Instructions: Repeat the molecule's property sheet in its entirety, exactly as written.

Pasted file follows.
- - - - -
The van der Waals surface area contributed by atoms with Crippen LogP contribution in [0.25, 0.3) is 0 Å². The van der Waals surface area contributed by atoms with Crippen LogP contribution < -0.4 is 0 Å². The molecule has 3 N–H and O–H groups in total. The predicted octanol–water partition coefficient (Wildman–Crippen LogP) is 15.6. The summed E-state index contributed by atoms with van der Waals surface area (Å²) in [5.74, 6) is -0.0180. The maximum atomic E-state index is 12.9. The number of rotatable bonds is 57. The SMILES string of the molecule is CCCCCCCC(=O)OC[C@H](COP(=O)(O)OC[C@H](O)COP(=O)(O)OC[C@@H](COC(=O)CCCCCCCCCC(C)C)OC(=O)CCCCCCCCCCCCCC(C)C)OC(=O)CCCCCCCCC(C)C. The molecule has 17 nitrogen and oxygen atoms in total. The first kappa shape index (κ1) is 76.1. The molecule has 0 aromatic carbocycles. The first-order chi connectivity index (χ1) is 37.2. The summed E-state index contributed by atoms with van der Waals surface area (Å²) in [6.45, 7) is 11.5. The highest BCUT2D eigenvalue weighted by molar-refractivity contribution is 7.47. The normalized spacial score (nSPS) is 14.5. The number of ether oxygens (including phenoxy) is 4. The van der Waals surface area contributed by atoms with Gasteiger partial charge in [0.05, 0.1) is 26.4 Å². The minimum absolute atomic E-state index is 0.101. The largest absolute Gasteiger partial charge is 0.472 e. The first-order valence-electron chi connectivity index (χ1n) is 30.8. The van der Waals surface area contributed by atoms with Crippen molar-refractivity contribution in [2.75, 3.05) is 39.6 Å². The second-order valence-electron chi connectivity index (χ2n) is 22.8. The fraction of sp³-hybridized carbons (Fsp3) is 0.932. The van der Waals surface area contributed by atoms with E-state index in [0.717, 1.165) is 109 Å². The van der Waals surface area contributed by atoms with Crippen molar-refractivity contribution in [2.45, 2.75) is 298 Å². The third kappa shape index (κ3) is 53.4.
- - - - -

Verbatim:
The van der Waals surface area contributed by atoms with Crippen LogP contribution in [0.25, 0.3) is 0 Å². The van der Waals surface area contributed by atoms with Crippen LogP contribution < -0.4 is 0 Å². The molecule has 3 N–H and O–H groups in total. The predicted octanol–water partition coefficient (Wildman–Crippen LogP) is 15.6. The summed E-state index contributed by atoms with van der Waals surface area (Å²) in [5.74, 6) is -0.0180. The maximum atomic E-state index is 12.9. The number of rotatable bonds is 57. The SMILES string of the molecule is CCCCCCCC(=O)OC[C@H](COP(=O)(O)OC[C@H](O)COP(=O)(O)OC[C@@H](COC(=O)CCCCCCCCCC(C)C)OC(=O)CCCCCCCCCCCCCC(C)C)OC(=O)CCCCCCCCC(C)C. The molecule has 17 nitrogen and oxygen atoms in total. The first kappa shape index (κ1) is 76.1. The molecule has 0 aromatic carbocycles. The first-order chi connectivity index (χ1) is 37.2. The summed E-state index contributed by atoms with van der Waals surface area (Å²) in [6.45, 7) is 11.5. The highest BCUT2D eigenvalue weighted by molar-refractivity contribution is 7.47. The normalized spacial score (nSPS) is 14.5. The number of ether oxygens (including phenoxy) is 4. The van der Waals surface area contributed by atoms with Gasteiger partial charge in [0.05, 0.1) is 26.4 Å². The minimum absolute atomic E-state index is 0.101. The largest absolute Gasteiger partial charge is 0.472 e. The first-order valence-electron chi connectivity index (χ1n) is 30.8. The van der Waals surface area contributed by atoms with Crippen molar-refractivity contribution in [2.75, 3.05) is 39.6 Å². The second-order valence-electron chi connectivity index (χ2n) is 22.8. The fraction of sp³-hybridized carbons (Fsp3) is 0.932. The van der Waals surface area contributed by atoms with E-state index in [0.717, 1.165) is 109 Å². The van der Waals surface area contributed by atoms with Crippen molar-refractivity contribution in [2.45, 2.75) is 298 Å². The third kappa shape index (κ3) is 53.4.